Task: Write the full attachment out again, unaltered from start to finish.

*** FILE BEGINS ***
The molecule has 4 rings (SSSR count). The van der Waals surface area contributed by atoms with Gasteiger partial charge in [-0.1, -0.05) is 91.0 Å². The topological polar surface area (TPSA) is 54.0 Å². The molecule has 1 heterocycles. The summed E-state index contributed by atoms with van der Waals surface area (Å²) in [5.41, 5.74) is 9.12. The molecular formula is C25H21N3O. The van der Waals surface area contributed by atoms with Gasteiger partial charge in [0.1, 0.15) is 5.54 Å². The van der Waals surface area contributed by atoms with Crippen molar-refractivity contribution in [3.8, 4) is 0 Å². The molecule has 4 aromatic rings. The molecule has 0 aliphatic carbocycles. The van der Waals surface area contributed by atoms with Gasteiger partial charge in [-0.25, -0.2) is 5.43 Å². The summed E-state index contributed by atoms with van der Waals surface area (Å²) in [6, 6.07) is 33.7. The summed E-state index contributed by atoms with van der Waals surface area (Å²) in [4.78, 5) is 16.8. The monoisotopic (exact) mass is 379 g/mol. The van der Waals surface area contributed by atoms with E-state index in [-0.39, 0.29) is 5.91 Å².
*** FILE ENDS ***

The molecule has 4 rings (SSSR count). The van der Waals surface area contributed by atoms with Gasteiger partial charge in [-0.1, -0.05) is 91.0 Å². The topological polar surface area (TPSA) is 54.0 Å². The molecule has 1 heterocycles. The summed E-state index contributed by atoms with van der Waals surface area (Å²) in [5.41, 5.74) is 9.12. The molecular formula is C25H21N3O. The van der Waals surface area contributed by atoms with Gasteiger partial charge in [0.1, 0.15) is 5.54 Å². The van der Waals surface area contributed by atoms with Crippen molar-refractivity contribution in [3.8, 4) is 0 Å². The molecule has 4 aromatic rings. The molecule has 0 aliphatic carbocycles. The van der Waals surface area contributed by atoms with Gasteiger partial charge in [-0.25, -0.2) is 5.43 Å². The summed E-state index contributed by atoms with van der Waals surface area (Å²) in [6, 6.07) is 33.7. The summed E-state index contributed by atoms with van der Waals surface area (Å²) in [4.78, 5) is 16.8. The monoisotopic (exact) mass is 379 g/mol. The van der Waals surface area contributed by atoms with E-state index in [-0.39, 0.29) is 5.91 Å².